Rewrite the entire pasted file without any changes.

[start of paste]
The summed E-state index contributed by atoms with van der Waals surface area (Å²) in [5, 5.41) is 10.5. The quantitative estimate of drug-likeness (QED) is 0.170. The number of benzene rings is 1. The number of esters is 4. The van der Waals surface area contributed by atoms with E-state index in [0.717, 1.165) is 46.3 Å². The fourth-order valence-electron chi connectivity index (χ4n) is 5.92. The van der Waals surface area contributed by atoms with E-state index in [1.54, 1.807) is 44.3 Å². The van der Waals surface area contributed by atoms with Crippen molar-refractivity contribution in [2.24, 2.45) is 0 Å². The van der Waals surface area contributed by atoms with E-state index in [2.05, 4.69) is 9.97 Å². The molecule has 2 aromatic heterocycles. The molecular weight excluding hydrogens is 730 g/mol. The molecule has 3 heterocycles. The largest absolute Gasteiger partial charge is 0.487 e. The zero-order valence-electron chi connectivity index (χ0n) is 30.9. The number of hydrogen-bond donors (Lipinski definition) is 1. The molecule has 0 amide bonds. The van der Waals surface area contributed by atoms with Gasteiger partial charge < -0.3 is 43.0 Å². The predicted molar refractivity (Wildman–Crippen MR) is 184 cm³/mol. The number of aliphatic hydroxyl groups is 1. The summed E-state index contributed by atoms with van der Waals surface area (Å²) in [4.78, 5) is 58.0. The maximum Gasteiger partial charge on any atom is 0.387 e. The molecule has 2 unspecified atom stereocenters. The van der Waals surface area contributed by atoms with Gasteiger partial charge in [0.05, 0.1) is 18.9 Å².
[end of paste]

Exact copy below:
The summed E-state index contributed by atoms with van der Waals surface area (Å²) in [5, 5.41) is 10.5. The quantitative estimate of drug-likeness (QED) is 0.170. The number of benzene rings is 1. The number of esters is 4. The van der Waals surface area contributed by atoms with E-state index in [0.717, 1.165) is 46.3 Å². The fourth-order valence-electron chi connectivity index (χ4n) is 5.92. The van der Waals surface area contributed by atoms with E-state index in [1.54, 1.807) is 44.3 Å². The van der Waals surface area contributed by atoms with Crippen molar-refractivity contribution in [2.24, 2.45) is 0 Å². The van der Waals surface area contributed by atoms with E-state index in [2.05, 4.69) is 9.97 Å². The molecule has 2 aromatic heterocycles. The molecular weight excluding hydrogens is 730 g/mol. The molecule has 3 heterocycles. The largest absolute Gasteiger partial charge is 0.487 e. The zero-order valence-electron chi connectivity index (χ0n) is 30.9. The number of hydrogen-bond donors (Lipinski definition) is 1. The molecule has 0 amide bonds. The van der Waals surface area contributed by atoms with Gasteiger partial charge < -0.3 is 43.0 Å². The predicted molar refractivity (Wildman–Crippen MR) is 184 cm³/mol. The number of aliphatic hydroxyl groups is 1. The summed E-state index contributed by atoms with van der Waals surface area (Å²) in [4.78, 5) is 58.0. The maximum Gasteiger partial charge on any atom is 0.387 e. The molecule has 2 unspecified atom stereocenters. The van der Waals surface area contributed by atoms with Gasteiger partial charge in [0.05, 0.1) is 18.9 Å².